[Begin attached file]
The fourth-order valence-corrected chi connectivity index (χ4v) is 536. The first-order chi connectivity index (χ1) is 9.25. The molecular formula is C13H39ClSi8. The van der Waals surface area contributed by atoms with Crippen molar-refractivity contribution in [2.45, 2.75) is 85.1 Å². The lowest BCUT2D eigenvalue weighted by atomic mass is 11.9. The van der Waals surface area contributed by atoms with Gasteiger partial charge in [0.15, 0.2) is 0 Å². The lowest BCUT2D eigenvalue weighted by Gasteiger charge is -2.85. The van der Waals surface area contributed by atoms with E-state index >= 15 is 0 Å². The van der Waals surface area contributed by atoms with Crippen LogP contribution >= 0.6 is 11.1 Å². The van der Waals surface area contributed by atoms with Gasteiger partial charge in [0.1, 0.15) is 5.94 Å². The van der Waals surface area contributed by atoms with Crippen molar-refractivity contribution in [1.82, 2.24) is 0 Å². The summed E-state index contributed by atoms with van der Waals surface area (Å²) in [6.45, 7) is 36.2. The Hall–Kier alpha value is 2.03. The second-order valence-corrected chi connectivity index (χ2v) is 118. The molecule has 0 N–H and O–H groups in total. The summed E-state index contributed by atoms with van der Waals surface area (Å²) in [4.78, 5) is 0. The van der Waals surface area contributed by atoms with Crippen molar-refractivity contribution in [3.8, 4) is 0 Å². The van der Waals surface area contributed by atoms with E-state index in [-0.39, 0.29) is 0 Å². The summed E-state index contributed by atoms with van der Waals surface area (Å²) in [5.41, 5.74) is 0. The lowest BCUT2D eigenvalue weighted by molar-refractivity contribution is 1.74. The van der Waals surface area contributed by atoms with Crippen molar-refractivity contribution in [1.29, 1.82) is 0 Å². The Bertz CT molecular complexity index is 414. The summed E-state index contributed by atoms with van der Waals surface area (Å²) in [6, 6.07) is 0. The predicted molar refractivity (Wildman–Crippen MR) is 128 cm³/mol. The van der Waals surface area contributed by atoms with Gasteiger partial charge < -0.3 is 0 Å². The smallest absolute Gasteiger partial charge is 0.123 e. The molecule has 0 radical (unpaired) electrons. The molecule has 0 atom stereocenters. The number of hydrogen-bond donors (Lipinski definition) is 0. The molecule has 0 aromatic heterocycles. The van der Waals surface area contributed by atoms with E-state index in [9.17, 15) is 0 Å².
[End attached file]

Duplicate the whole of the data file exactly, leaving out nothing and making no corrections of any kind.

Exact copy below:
The fourth-order valence-corrected chi connectivity index (χ4v) is 536. The first-order chi connectivity index (χ1) is 9.25. The molecular formula is C13H39ClSi8. The van der Waals surface area contributed by atoms with Crippen molar-refractivity contribution in [2.45, 2.75) is 85.1 Å². The lowest BCUT2D eigenvalue weighted by atomic mass is 11.9. The van der Waals surface area contributed by atoms with Gasteiger partial charge in [0.15, 0.2) is 0 Å². The lowest BCUT2D eigenvalue weighted by Gasteiger charge is -2.85. The van der Waals surface area contributed by atoms with E-state index >= 15 is 0 Å². The van der Waals surface area contributed by atoms with Crippen LogP contribution >= 0.6 is 11.1 Å². The van der Waals surface area contributed by atoms with Gasteiger partial charge in [0.1, 0.15) is 5.94 Å². The van der Waals surface area contributed by atoms with Crippen molar-refractivity contribution in [1.82, 2.24) is 0 Å². The summed E-state index contributed by atoms with van der Waals surface area (Å²) in [6.45, 7) is 36.2. The Hall–Kier alpha value is 2.03. The second-order valence-corrected chi connectivity index (χ2v) is 118. The molecule has 0 N–H and O–H groups in total. The summed E-state index contributed by atoms with van der Waals surface area (Å²) in [4.78, 5) is 0. The van der Waals surface area contributed by atoms with Crippen molar-refractivity contribution in [3.8, 4) is 0 Å². The van der Waals surface area contributed by atoms with E-state index in [-0.39, 0.29) is 0 Å². The summed E-state index contributed by atoms with van der Waals surface area (Å²) in [5.41, 5.74) is 0. The lowest BCUT2D eigenvalue weighted by molar-refractivity contribution is 1.74. The van der Waals surface area contributed by atoms with Crippen molar-refractivity contribution in [1.29, 1.82) is 0 Å². The Bertz CT molecular complexity index is 414. The summed E-state index contributed by atoms with van der Waals surface area (Å²) in [6, 6.07) is 0. The predicted molar refractivity (Wildman–Crippen MR) is 128 cm³/mol. The van der Waals surface area contributed by atoms with Gasteiger partial charge < -0.3 is 0 Å². The smallest absolute Gasteiger partial charge is 0.123 e. The molecule has 0 radical (unpaired) electrons. The molecule has 0 atom stereocenters. The number of hydrogen-bond donors (Lipinski definition) is 0. The molecule has 0 aromatic heterocycles. The van der Waals surface area contributed by atoms with E-state index in [9.17, 15) is 0 Å².